Desires must be simple and definite. Desires defeat their own purpose when they are too many, too confusing, or too difficult to accomplish. Cultivate your own powers to study and become wiser, more skillful, and more productive.

Here is more sage advice from Clason’s masterpiece on financial matters:

The 5 Laws of Money

If you had to choose, would you choose tons of money or wisdom? Most men would take the money, ignore the wisdom, and waste the money. Here is the wisdom:

1) Money comes gladly and in increasing quantities to any man who will put aside not less than one-tenth of his earnings to create an estate for his future and the future of his family.

2) Money labors diligently and contently for the wise owner who finds for it profitable employment, multiplying unto itself in infinity if kept working diligently. Money multiplies itself in surprising fashion.

3) Money clings to
the protection of the cautious owner who invests it with the advice of men wise
in its handling.

4) Money slips away from the man who invests it in businesses or purposes that he is not familiar with, or which are not approved by those skilled in its keep. The inexperienced handler of money who trusts his own judgment, and puts his money in investments which he is not familiar, always pays with his money for his experience.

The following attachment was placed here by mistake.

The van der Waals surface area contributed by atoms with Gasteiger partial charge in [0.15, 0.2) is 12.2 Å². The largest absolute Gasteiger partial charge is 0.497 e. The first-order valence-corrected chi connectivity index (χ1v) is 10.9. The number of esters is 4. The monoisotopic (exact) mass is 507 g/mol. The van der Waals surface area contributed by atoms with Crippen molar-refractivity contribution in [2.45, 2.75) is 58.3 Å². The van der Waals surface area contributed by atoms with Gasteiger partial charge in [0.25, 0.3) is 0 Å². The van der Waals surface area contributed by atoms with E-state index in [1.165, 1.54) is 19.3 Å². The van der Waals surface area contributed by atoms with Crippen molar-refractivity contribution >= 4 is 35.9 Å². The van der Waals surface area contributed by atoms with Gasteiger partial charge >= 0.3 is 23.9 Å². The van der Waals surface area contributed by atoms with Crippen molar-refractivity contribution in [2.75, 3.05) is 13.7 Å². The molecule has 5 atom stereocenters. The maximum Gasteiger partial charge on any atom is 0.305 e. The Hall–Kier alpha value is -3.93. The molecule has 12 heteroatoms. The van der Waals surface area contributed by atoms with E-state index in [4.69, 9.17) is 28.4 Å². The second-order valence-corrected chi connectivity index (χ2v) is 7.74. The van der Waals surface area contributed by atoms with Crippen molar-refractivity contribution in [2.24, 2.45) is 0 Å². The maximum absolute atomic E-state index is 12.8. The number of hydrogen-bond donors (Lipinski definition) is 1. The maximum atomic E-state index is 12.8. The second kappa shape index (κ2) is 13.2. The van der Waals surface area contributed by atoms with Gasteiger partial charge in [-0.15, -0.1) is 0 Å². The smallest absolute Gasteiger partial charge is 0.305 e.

5) Money flees the man who would force it to impossible earnings, or who follows the alluring advice of tricksters and schemers, or who
trusts it to his own inexperience and romantic desires in investment.

Here is the hard lesson of the 5 Laws of Money: You cannot measure the value of wisdom in bags of money. Without wisdom, those who have it quickly lose money, but with wisdom, money can be secured by those who have it not.

This ends the condensation.

Copyright 2012 by Ed Bagley

Karen Steen traveled from Olympia (WA) to the University of Wisconsin at Oshkosh intent on setting a world record in the 2,000-meter steeplechase, and did exactly that in one of the most exciting races at the 2009 USA Masters Outdoor Track & Field Championships. Six world records and 21 American records were set at the meet.